(Bloomberg) — Southern Copper Corp. remains hopeful it can convince Peru’s new left-wing government of the merits of building a fiercely contested copper mine in the coastal mountains.
President Pedro Castillo has singled out the Tia Maria project as a non-starter under his administration, a view that was echoed by Minister of Energy and Mines Ivan Merino in a meeting with company executives Thursday.
But opposition to the project is based on incorrect assumptions about its ecological footprint, according to Chief Financial Officer Raul Jacob. For example, the mine will get its water from a desalination plant rather than dipping into the Tambo River and will use a leaching process that’s cleaner than conventional production methods, he said.
“This information may not be known by some of the authorities and that has created some miscommunication,” Jacob said in a telephone interview Friday. “It’s a matter of time before the authorities recognize the work we have been doing — not only on the technical and permitting side but also with the local population.”
Developing the $1.4 billion project would be a major breakthrough in a country where mining’s relations with isolated rural communities often sour. The previous government’s 2019 decision to approve a license for Tia Maria unleashed weeks of protests in the Arequipa region.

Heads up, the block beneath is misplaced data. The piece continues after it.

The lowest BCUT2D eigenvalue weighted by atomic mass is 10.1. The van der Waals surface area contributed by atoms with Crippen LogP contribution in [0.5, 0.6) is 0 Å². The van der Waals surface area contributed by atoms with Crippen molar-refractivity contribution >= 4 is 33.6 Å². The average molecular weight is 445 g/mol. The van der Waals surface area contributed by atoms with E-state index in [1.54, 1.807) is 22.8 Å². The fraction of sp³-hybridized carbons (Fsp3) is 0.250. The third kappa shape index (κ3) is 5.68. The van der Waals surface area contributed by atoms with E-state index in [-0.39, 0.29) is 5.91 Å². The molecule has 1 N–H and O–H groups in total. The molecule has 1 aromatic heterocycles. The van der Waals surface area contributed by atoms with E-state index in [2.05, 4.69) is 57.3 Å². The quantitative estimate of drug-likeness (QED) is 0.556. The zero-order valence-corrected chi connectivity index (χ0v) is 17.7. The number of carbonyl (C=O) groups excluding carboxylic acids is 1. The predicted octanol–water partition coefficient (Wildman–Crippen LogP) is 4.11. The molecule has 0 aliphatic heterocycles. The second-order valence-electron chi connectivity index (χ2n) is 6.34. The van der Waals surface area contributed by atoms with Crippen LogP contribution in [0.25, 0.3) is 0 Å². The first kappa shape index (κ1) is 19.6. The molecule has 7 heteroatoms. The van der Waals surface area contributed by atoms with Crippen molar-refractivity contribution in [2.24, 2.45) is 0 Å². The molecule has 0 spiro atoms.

Jacob described the meeting with the minister as positive. The company laid out its $8 billion project pipeline in the country, as part of a company-wide goal of expanding its 1 million-ton capacity to 1.8 million tons by 2030.
Despite its ongoing opposition to Tia Maria, the Castillo administration is working on a new approach to community relations and red tape to unlock more of the country’s huge mineral wealth. Peru is the biggest copper producer after Chile and a major supplier of zinc and silver.
Southern Copper is “very close to signing a new social program” with communities for its Michiquillay project, Jacob said, adding that mining investments offer a much needed boost to local economies.
Still, the company will be paying close attention to policy priorities laid out by the prime minister in an upcoming presentation, which will help it make investment decisions. Castillo’s administration is studying a proposal to lift taxes and leave more of the mining windfall in the country.
Jacob said the company’s mines are running normally in the pandemic.
“We’re complying with our mining plans,” he said. “We’re expecting to be slightly higher than what we believed at the beginning of the year in terms of production.”
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